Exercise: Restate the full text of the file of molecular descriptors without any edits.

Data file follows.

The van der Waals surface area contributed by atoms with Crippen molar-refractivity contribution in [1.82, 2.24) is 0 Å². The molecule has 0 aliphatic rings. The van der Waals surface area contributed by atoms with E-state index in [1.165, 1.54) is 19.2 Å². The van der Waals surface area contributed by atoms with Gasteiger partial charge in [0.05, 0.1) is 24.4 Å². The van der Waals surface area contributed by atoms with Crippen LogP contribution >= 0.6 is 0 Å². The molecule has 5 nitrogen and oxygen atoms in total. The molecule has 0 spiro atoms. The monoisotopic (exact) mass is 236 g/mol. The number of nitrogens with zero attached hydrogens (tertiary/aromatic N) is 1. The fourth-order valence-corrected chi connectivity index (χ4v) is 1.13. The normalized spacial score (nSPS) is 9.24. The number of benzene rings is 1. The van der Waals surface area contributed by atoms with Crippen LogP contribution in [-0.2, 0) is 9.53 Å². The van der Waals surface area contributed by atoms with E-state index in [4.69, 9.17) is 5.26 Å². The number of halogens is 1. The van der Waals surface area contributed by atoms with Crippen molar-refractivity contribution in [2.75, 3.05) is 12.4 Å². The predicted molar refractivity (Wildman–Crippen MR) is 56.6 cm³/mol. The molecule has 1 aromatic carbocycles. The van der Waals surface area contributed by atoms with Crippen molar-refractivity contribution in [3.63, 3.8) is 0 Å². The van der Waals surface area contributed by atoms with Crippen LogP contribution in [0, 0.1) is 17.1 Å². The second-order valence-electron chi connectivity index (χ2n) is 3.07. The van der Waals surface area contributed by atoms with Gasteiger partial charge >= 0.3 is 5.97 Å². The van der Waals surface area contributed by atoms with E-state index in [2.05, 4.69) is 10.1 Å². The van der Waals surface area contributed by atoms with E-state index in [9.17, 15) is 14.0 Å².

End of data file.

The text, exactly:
The van der Waals surface area contributed by atoms with Crippen molar-refractivity contribution in [1.82, 2.24) is 0 Å². The molecule has 0 aliphatic rings. The van der Waals surface area contributed by atoms with E-state index in [1.165, 1.54) is 19.2 Å². The van der Waals surface area contributed by atoms with Gasteiger partial charge in [0.05, 0.1) is 24.4 Å². The van der Waals surface area contributed by atoms with Crippen LogP contribution >= 0.6 is 0 Å². The molecule has 5 nitrogen and oxygen atoms in total. The molecule has 0 spiro atoms. The monoisotopic (exact) mass is 236 g/mol. The number of nitrogens with zero attached hydrogens (tertiary/aromatic N) is 1. The fourth-order valence-corrected chi connectivity index (χ4v) is 1.13. The normalized spacial score (nSPS) is 9.24. The number of benzene rings is 1. The van der Waals surface area contributed by atoms with Crippen LogP contribution in [-0.2, 0) is 9.53 Å². The van der Waals surface area contributed by atoms with E-state index in [4.69, 9.17) is 5.26 Å². The number of halogens is 1. The van der Waals surface area contributed by atoms with Crippen molar-refractivity contribution in [2.75, 3.05) is 12.4 Å². The predicted molar refractivity (Wildman–Crippen MR) is 56.6 cm³/mol. The molecule has 1 aromatic carbocycles. The van der Waals surface area contributed by atoms with Crippen molar-refractivity contribution in [3.63, 3.8) is 0 Å². The van der Waals surface area contributed by atoms with Crippen LogP contribution in [0, 0.1) is 17.1 Å². The second-order valence-electron chi connectivity index (χ2n) is 3.07. The van der Waals surface area contributed by atoms with Gasteiger partial charge >= 0.3 is 5.97 Å². The van der Waals surface area contributed by atoms with E-state index in [2.05, 4.69) is 10.1 Å². The van der Waals surface area contributed by atoms with E-state index in [9.17, 15) is 14.0 Å².